Dorin, Andrew J. N. (1985) The effects of vegetational succession on populations of weevils (curculionidae). Masters thesis, Durham University.
A single group of phytophagous insects, Curculionidae , (weevils), were studied on four successional limestone grassland sites of differing ages. Specimens were taken from the sites using a D-vac suction apparatus to estimate populations. The sites were surveyed by a point quadrat method, recording numbers of plant species, height classes and floral structures. An older hawthorn scrub site was also studied for comparison. Successional age correlated with the numbers of species and abundance of weevils, and accounted for 96% and 88% of the variation respectively. Comparisons were made between measures of habitat diversity and weevil populations. Number of plant species and spatial diversity seemed to have some importance in determining the abundance of weevils. Numbers of plant species present, plant species diversity, spatial diversity, and architectural diversity all were factors which affected species numbers, but these factors are not necessarily independent and it was not possible to ascertain their inter-relationship. However, spatial diversity accounted for the greatest amount of the variation in numbers of weevil species (38%) and thus it was clear that other unmeasured factors were also important in determining the size of weevil populations. The palatability of the flora of the different sites was estimated using Gepaeaspp. and some conclusions were made.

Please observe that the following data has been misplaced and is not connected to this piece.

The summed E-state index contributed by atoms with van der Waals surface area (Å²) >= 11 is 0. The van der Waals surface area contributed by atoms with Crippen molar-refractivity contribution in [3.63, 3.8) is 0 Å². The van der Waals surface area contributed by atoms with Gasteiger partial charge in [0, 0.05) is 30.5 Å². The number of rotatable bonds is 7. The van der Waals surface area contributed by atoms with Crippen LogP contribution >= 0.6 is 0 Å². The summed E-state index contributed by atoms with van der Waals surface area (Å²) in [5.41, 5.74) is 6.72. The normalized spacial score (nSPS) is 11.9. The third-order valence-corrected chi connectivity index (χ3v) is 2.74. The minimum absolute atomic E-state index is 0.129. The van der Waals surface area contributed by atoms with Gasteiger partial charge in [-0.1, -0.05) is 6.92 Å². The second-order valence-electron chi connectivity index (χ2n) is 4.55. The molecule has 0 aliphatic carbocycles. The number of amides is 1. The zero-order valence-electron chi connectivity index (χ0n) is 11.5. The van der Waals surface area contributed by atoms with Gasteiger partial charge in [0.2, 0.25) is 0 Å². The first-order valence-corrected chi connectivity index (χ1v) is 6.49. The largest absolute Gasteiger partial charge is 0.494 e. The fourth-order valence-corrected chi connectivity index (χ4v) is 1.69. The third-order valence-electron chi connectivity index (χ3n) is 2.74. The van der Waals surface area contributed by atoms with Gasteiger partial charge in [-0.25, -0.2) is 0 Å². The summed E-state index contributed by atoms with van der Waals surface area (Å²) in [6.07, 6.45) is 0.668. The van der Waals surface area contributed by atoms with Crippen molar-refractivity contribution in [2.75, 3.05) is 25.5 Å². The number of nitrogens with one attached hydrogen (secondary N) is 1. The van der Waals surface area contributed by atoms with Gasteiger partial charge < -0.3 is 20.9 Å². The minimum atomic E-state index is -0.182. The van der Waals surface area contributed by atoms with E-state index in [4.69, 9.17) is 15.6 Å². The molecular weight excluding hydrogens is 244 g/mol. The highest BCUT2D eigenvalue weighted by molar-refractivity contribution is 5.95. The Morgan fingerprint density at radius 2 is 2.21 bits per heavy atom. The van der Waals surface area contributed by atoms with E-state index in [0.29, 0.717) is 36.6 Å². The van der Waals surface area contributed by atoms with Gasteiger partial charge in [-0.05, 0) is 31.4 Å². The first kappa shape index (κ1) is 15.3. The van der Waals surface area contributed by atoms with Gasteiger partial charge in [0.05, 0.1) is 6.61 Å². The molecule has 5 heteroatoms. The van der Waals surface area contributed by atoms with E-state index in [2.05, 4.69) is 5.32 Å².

|Item Type:||Thesis (Masters)|
|Award:||Master of Science|
|Copyright:||Copyright of this thesis is held by the author|
|Deposited On:||16 Jul 2013 10:54|